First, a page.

Multiple Horizons of Planning, principle #2

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We are building big… systems we need to move from predicative to empirical planning!!


We don’t want a big Integrated Master Schedule (IMS) to build systems….. they are not Agile. But it takes a view of the big picture to deliver a satellite, submarine, or aircraft. In an era where technology continually advances, the development of large safety-critical cyber-physical systems (CPS) has become increasingly complex. These systems, which merge the digital and physical worlds, are pivotal in domains such as autonomous vehicles, aerospace, healthcare, and industrial automation. Ensuring the safety and reliability of such systems is paramount, and one effective strategy to achieve this is by implementing multiple horizons of planning.

The second principle

The second principle in Industrial DevOps is to implement multiple horizons of planning as illustrated below. How is this different than a single multi-year integrated master schedule?? Good question, the answer is empirical data. For small application we may be able to plan one two-week sprint at a time and then adjust. If we are building a satellite, we are building a system that is most likely going to extend to years in development. However, we still want to build in small slices to get empirical data that we can use to inform both the schedule and cost. A typical sprint or iteration is one to two weeks, as we complete work against the plan over these time frames, we can get empirical data regarding the completion of the work and associated rework. If we use a simple example, for example if I plan to complete 10 widgets over a two-week sprint and I complete only 7 widgets we can assume that after 6 sprints in the quarter, we will be 70% complete. However, if we use the data after the first or second sprint to adjust the plan against the quarter, we will deliver closer to plan at the end of the quarter and at the end of the year. If we look at the data this approach provides predictability.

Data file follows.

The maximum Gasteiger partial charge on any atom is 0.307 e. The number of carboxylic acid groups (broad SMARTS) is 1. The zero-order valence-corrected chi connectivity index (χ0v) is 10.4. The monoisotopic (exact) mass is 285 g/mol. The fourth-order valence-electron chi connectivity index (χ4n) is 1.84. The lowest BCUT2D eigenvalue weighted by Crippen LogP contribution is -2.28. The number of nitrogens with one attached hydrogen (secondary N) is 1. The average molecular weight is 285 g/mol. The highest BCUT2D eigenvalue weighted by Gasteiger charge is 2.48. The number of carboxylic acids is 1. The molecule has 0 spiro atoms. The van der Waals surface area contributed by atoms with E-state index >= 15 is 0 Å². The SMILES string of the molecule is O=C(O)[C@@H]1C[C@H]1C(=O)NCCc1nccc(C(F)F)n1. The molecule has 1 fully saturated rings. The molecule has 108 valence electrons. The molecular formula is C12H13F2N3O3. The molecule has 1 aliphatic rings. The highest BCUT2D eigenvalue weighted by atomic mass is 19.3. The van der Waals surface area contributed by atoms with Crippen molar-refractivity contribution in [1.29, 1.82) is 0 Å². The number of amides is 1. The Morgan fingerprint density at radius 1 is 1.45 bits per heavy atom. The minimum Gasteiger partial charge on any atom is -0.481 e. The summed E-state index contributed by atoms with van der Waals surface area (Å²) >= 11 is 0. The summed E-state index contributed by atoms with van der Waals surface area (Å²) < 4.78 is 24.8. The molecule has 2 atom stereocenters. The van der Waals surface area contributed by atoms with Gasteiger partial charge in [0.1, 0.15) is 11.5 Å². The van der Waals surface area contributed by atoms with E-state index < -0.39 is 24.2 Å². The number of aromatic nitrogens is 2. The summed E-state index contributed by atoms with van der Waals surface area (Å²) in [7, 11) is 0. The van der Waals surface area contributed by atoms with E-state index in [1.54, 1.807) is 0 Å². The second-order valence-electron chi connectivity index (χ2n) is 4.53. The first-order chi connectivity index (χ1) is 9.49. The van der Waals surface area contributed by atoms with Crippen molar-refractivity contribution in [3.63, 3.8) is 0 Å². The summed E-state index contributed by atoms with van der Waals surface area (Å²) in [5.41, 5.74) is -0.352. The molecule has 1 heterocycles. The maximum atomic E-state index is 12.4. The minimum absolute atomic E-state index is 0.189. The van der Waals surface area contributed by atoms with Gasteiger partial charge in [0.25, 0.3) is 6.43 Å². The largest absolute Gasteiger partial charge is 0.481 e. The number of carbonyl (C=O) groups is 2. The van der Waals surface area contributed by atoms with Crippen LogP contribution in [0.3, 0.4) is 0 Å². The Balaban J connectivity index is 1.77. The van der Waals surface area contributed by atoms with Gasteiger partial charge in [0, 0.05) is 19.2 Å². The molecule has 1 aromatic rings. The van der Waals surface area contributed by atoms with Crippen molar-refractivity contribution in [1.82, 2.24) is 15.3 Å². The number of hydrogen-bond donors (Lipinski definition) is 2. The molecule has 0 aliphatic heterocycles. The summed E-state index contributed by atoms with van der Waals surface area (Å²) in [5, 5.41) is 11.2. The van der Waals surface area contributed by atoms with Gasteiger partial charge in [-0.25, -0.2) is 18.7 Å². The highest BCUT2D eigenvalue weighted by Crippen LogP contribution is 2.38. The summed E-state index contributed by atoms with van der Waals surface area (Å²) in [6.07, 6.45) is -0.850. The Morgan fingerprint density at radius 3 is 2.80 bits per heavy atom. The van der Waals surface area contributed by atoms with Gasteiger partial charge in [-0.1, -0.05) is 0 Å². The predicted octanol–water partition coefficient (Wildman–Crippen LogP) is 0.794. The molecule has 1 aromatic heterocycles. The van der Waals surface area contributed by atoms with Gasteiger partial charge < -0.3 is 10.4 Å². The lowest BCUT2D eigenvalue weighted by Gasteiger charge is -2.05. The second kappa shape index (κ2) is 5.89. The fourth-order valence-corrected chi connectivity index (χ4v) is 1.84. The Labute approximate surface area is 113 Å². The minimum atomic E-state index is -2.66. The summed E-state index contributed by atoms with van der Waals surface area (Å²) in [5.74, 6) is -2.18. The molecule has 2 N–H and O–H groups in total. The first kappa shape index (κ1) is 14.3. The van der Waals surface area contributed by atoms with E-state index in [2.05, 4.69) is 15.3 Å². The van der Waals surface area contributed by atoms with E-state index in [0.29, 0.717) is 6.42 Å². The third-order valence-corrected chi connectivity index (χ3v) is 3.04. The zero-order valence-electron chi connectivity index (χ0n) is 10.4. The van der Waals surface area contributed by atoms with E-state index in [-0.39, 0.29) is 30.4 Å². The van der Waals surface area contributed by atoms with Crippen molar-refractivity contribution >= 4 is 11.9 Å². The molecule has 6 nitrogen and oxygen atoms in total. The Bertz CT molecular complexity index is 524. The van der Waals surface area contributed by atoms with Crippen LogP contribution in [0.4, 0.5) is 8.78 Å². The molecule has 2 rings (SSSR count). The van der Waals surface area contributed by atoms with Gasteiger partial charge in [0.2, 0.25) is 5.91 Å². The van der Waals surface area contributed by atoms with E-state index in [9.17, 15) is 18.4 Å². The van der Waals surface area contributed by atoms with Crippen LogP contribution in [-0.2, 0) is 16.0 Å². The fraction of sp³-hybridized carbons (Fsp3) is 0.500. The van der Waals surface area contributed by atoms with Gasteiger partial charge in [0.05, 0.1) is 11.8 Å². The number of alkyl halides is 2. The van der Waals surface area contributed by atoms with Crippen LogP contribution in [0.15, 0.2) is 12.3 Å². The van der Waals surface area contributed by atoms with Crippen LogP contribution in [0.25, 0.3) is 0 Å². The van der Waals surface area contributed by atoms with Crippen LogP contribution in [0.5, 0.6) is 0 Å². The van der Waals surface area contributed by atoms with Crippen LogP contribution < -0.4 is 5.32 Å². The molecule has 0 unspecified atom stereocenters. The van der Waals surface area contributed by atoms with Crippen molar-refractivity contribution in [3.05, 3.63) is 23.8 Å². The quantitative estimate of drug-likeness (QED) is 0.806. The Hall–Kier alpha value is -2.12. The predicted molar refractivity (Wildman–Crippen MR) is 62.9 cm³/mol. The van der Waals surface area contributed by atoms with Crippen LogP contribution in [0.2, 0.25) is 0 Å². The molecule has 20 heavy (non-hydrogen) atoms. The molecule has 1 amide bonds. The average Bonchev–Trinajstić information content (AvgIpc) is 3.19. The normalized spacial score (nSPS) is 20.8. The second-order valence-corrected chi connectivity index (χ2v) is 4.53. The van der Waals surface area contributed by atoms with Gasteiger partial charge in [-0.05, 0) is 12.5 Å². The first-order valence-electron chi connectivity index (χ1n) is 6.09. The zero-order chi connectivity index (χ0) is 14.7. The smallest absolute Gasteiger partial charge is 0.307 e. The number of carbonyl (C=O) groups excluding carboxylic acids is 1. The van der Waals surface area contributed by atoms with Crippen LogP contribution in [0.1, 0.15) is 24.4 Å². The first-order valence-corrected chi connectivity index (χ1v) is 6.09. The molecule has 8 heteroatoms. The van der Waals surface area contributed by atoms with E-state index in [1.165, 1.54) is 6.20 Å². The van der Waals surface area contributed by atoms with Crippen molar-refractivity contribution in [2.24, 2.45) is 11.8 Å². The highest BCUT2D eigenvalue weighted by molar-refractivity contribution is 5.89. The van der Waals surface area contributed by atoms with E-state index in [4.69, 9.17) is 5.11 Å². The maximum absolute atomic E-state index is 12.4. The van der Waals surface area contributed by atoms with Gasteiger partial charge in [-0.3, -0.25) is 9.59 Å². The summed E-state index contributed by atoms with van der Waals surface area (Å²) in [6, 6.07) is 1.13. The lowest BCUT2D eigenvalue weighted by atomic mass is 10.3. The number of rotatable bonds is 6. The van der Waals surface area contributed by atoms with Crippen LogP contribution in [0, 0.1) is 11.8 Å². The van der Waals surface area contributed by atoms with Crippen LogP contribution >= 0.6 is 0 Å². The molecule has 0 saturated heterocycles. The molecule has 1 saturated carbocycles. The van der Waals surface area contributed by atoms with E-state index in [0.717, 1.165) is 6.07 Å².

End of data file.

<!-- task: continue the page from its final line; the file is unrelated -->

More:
Delivering multiple horizons is recursive.

I am told that recursion is not a term used outside of software development. But when we build systems in an iterative and incremental approach, we are using recursion to deliver those systems. We enter each horizon of planning from sprint to multi-year with a plan and close each time box with a demonstration of what was completed and validated. We use the feedback from each of the demonstrations and retrospectives to update the plan for the next time horizon. There are typically 10 days in a sprint, 6 sprints in a quarter, 4 quarter in a year and so on. The goal is that we are using the metrics from each time horizon to inform the next time horizon and increase the predictability of the customer outcome we are trying to achieve.


I love Harry Potter, I love Magic!! However if you are looking to identify predictability in delivery use the data at your disposal. What was you plan? What was your actuals? How close were these two data points? If they are far apart it is likely you are trying to use magic to deliver and I don’t know about you but I never received my letter from Hogwarts.

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